Supported by NASA, this is a prestigious, 22-year-old contest meant for high school students across the globe, that sets them a challenge which they must solve in conditions very like that in the actual aerospace industry.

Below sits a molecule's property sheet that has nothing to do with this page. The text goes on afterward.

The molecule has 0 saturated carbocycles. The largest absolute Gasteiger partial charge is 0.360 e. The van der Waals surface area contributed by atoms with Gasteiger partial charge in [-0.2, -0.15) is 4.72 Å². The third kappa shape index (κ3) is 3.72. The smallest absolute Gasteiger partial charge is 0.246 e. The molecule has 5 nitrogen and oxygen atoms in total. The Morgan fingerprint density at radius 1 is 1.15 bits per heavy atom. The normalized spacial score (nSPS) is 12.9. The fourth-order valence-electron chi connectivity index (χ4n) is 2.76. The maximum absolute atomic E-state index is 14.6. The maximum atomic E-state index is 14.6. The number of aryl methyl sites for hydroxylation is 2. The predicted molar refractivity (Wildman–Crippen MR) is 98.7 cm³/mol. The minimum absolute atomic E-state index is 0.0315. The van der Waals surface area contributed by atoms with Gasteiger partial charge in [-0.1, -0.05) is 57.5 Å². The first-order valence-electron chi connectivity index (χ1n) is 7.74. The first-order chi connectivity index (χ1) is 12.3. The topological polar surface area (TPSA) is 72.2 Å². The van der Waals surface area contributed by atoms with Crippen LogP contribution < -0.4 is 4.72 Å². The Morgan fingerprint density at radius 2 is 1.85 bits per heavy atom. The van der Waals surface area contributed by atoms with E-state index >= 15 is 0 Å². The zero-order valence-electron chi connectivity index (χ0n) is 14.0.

Fifty, say, a hundred years from now, when the planet Earth is inhabitable or overcrowded or both, and we decide to live in settlements on Mars, we could be living inside an air-locked transparent dome located inside a crater on the Red Planet to keep out the dust and radiation. Inside, there would be gardens, apartment complexes, tram systems and quad cars for trans – and even a personal assistant called Alex to take your the garbage and do the laundry.This is the vision of a group of 12 class XII students of Amity International School in Noida, that has just won them the top honours at the prestigious International Space Settlement Design Competition (ISSDC). This is the first time an Indian team has won the contest, although a number of teams participate each year and even go as far as the finals.<!– Dna_Article_Middle_300x250_BTF –>Supported by NASA, this is a prestigious, 22-year-old contest meant for high school students across the globe, that sets them a challenge which they must solve in conditions very like that in the actual aerospace industry.This year, the challenge for the students was to design a space colony in Mars that could house over 10,000 people. At the finals, which were held at the Kennedy Space Centre in Florida earlier this week, the Indian students went much further. Their settlement, named Argonom, could accommodate as many as 24,000 people and a transient population of another 3,000.Grishma Purewal, the only girl on the team, says: “We had only 41 hours in which to come up with our design, which had to be 40 pages long. It was so rushed we got only a couple of hours of sleep.” Purewal worked on “business development and scheduling and costing”, a key aspect of the design the students had to consider as a Mars settlement needed to be financially viable. As per Purewal’s calculations, the actual construction phase would take 12 to 13 years and cost around $1,226 billion!”We divided the project into several core functions – structural engineering, automation engineering, operations engineering, human engineering. Each of us in a particular function then looked up the Net, searching for papers written by scientists working in the area to think of solutions,” says Chittaranjan Prasad, one of the team members. “The Amity management was also very proactive and the students had access to the aerospace department at Amity University, met Bharat Ratna Dr CNR Rao, ex-ISRO chief Madhavan Nair and K Krishnakumar of NASA for advice,” says Smita Fangaria, their physics teacher who guided the students on the project.The result, especially the attention to detail, is astounding – from waste and water recycling, power generation, security and communication systems, the Amity students’ design even makes provisions for emergencies such as fire, computer malfunction, the design of apartments and spacesuits – one for work and another for leisure activities, temperature regulation (using ammonia pipes for cooling) and maintaining the right air quality for life by planting bacteria on the Martian soil.”It was fun,” says Rishab Srivastava, a team-member whose ambition is to study physics at IIT. “The teachers were very generous and allowed us leave from unit tests and other deadlines. Now the pressure will begin.”